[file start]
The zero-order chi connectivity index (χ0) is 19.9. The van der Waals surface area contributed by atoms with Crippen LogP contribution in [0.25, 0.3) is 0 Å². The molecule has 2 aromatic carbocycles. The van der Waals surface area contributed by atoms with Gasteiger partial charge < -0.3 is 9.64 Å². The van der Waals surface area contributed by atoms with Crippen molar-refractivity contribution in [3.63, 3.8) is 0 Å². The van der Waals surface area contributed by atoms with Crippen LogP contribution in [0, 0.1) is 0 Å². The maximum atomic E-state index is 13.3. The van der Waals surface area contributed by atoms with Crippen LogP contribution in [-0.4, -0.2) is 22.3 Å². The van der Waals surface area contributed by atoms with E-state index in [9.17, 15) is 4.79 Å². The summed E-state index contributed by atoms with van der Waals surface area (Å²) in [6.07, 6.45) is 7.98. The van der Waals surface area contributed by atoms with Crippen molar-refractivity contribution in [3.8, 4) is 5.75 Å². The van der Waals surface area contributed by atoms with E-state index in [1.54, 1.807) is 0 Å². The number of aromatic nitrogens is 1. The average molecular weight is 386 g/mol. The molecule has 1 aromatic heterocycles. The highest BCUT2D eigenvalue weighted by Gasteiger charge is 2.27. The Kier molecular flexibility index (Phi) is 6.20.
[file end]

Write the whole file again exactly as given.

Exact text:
The zero-order chi connectivity index (χ0) is 19.9. The van der Waals surface area contributed by atoms with Crippen LogP contribution in [0.25, 0.3) is 0 Å². The molecule has 2 aromatic carbocycles. The van der Waals surface area contributed by atoms with Gasteiger partial charge < -0.3 is 9.64 Å². The van der Waals surface area contributed by atoms with Crippen molar-refractivity contribution in [3.63, 3.8) is 0 Å². The van der Waals surface area contributed by atoms with Crippen LogP contribution in [0, 0.1) is 0 Å². The maximum atomic E-state index is 13.3. The van der Waals surface area contributed by atoms with Crippen LogP contribution in [-0.4, -0.2) is 22.3 Å². The van der Waals surface area contributed by atoms with E-state index in [9.17, 15) is 4.79 Å². The summed E-state index contributed by atoms with van der Waals surface area (Å²) in [6.07, 6.45) is 7.98. The van der Waals surface area contributed by atoms with Crippen molar-refractivity contribution in [3.8, 4) is 5.75 Å². The van der Waals surface area contributed by atoms with E-state index in [1.54, 1.807) is 0 Å². The number of aromatic nitrogens is 1. The average molecular weight is 386 g/mol. The molecule has 1 aromatic heterocycles. The highest BCUT2D eigenvalue weighted by Gasteiger charge is 2.27. The Kier molecular flexibility index (Phi) is 6.20.